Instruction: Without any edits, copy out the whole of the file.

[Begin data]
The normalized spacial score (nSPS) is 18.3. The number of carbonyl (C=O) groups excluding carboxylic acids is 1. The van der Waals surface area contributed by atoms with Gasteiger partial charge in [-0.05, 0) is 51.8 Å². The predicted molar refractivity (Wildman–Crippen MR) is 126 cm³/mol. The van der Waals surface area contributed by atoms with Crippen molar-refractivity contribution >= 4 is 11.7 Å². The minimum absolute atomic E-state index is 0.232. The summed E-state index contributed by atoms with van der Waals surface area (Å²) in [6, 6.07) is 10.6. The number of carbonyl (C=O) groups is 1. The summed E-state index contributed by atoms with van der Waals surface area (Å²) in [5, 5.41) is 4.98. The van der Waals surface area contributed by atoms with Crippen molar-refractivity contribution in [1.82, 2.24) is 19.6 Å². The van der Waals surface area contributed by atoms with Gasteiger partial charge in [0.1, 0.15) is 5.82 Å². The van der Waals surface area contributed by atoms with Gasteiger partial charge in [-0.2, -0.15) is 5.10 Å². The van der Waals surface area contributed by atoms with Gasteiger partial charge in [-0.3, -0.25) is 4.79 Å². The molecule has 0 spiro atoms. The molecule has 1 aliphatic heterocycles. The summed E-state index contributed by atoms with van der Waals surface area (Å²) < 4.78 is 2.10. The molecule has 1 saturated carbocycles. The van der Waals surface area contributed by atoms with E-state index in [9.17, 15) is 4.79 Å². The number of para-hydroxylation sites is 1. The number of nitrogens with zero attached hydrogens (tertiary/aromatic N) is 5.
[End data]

The normalized spacial score (nSPS) is 18.3. The number of carbonyl (C=O) groups excluding carboxylic acids is 1. The van der Waals surface area contributed by atoms with Gasteiger partial charge in [-0.05, 0) is 51.8 Å². The predicted molar refractivity (Wildman–Crippen MR) is 126 cm³/mol. The van der Waals surface area contributed by atoms with Crippen molar-refractivity contribution >= 4 is 11.7 Å². The minimum absolute atomic E-state index is 0.232. The summed E-state index contributed by atoms with van der Waals surface area (Å²) in [6, 6.07) is 10.6. The number of carbonyl (C=O) groups is 1. The summed E-state index contributed by atoms with van der Waals surface area (Å²) in [5, 5.41) is 4.98. The van der Waals surface area contributed by atoms with Crippen molar-refractivity contribution in [1.82, 2.24) is 19.6 Å². The van der Waals surface area contributed by atoms with Gasteiger partial charge in [0.1, 0.15) is 5.82 Å². The van der Waals surface area contributed by atoms with Gasteiger partial charge in [-0.2, -0.15) is 5.10 Å². The van der Waals surface area contributed by atoms with Gasteiger partial charge in [-0.3, -0.25) is 4.79 Å². The molecule has 0 spiro atoms. The molecule has 1 aliphatic heterocycles. The summed E-state index contributed by atoms with van der Waals surface area (Å²) < 4.78 is 2.10. The molecule has 1 saturated carbocycles. The van der Waals surface area contributed by atoms with E-state index in [9.17, 15) is 4.79 Å². The number of para-hydroxylation sites is 1. The number of nitrogens with zero attached hydrogens (tertiary/aromatic N) is 5.